Fasting Fiqh Q and A

Fasting Six Days in Shawwal


The Prophet (pbuh) stated in an authentic hadith, “Whoever fasts the month of Ramadan and then follows it with six days from Shawwāl then it will be as if they fasted the entire year.” There are many things that can be benefited from this hadith, a few of them are as follows:

–          It is the practice of the Prophet to fast at least six days in Shawwāl in order to acquire the benefit mentioned in the hadith.

–          Fasting is one of the greatest types of worship and the reward for it is with God, as mentioned in the hadith qudsi, “Fasting is for Me and I reward for it.” Therefore, Ramadan gives us a yearly chance to make fasting part of our regular routine of worship. It is well established that the Prophet (pbuh) used to regularly fast Mondays and Thursdays, as well as the three “white days,” (the middle days of the month when the moon is fullest) and that he would also encourage others to do so as well. If one fasts the month of Ramadan and then follows that with six days in the following month then they are well on their way to establishing fasting as part of their regular routine.

–          The reward of carrying out these fasts is equivalent to fasting the entire year. This is clarified in another tradition where the Prophet (pbuh) reminds us after stating the reward of fasting these days that the reward of good deeds is multiplied by ten. This is one of the secrets behind the reward of this action because in carrying out the fast of Ramadan and six days in Shawwāl the person would have fasted roughly 36 days, which, when multiplied by ten,  equates to 360 days.


Make up Missed Days of Ramadan First or Not?

There a couple of things to consider when thinking about this question.

The first is that it is not required to make up missed days of Ramadan immediately. It is necessary that one make them up before the next Ramadan but they may do that at any point throughout the year.

The second issue is that the hadith mentions that the person who fasts Ramadan and then follows it with six days of fasting in the month after, then it will be as if they fasted the whole year. This implies that one would have to finish the fasts of Ramadan before starting the six of Shawwāl. As such, a number of scholars required the completion of the missed days of Ramadan before the six of Shawwāl in order to receive the reward mentioned in the hadith. However, this is an area of disagreement amongst the scholars and if the person wants to fast the six days before making up their missed fasts of Ramadan in order to follow the sunnah then that is also okay.

The third issue is as to whether or not one can combine intentions between making up their fasts from Ramadan and fasting the six days of Shawwāl. Some scholars have held that it is permissible to subsume the intention of a voluntary deed under an obligatory one and as such this would be acceptable. However, they also noted that the one who did this for these days would receive the reward of following the sunnah of fasting six days in Shawwāl, but their overall reward would be less than the one who makes up their missed fasts and then fasts the six days.



Fasting the six days of Shawwāl is a meritorious sunnah which should be followed as much as possible. The best case scenario is to make up any missed days from Ramadan first and then fast the six days. However, if this is not possible or very difficult upon the person then they can either fast the six days first and then make up their missed days later or combine intentions between making those days up and completing the six days of Shawwāl.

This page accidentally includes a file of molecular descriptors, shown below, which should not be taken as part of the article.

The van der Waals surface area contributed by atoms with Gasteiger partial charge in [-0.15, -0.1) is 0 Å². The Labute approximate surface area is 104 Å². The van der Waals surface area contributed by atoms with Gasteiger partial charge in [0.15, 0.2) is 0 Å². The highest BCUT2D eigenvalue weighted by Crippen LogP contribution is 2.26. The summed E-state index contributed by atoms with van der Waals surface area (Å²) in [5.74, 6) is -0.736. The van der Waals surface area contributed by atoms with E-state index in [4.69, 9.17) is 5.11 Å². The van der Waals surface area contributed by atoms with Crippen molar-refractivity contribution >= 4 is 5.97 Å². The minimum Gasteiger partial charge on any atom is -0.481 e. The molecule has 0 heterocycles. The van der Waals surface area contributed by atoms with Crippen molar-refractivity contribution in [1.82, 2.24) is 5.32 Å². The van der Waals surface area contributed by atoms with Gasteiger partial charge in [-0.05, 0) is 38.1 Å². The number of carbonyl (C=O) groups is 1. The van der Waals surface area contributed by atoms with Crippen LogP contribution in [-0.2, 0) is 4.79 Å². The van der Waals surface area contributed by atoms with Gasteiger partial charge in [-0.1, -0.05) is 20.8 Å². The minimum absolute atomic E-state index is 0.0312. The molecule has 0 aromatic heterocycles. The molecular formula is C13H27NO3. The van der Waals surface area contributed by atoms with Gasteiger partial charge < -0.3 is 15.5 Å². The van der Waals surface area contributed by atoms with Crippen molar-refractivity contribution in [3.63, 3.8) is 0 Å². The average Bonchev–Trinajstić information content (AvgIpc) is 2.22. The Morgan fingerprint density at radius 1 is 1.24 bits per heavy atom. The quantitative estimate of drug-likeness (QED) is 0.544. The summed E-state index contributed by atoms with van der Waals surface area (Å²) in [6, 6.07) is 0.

One should also remember that in voluntary fasts the intention is not required from the night before and as long as the intention to fast is made before midday and the person has not done anything up to that point that would invalidate the fast then it is acceptable.

And God knows best.

Fiqh Q and A

Recitation for the Deceased

*Translated from al-Fiqh al-Islami wa Adillatuh by Dr. Wahbah Zuhayli


Herein there are several issues for the Legal Scholars.


A. There is a consensus amongst the scholars regarding the benefit of the deceased from: dua, and istighfar (seeking forgiveness for them), such as: “Oh Allah! Forgive him. Oh Allah! Have mercy on him.”, and charity, and the carrying out of physical and financial obligations which accept representation such as Hajj. This is according to what Allah says in the Quran, “And those that came before them say: Our Lord! Forgive us and our brothers who preceded us in belief.” [59:10]. And what Allah says, “And seek forgiveness for your sins and for the believing men and women” [47:19]. The Prophet PBUH made dua for Abu Salamah when he died, and for the deceased whom he prayed upon in the hadith of ‘Awf ibn Malik, and for all the deceased whom he prayed upon. The Prophet PBUH was asked, “Oh Messenger of Allah, my mother has passed away, will it benefit her if I give charity of her behalf?” Then the Prophet said, “Yes.” {narrated by Abu Dawud}. In another hadith a woman came to the Prophet and said, “Oh Messenger of Allah, the obligation of hajj has found my father in old age, incapable of travel (incapable of remaining of the animal that he would ride), should I make hajj on his behalf?” He said, “If your father had a debt would you pay it?” She said, “Yes.” He said, “The debt of Allah has more of a right to be paid.” {narrated by Ahmad and al-Nasaai}. He also said to someone who asked him, “My mother has passed away and she was required to fast one month, should I fast it on her behalf?” He said, “Yes.”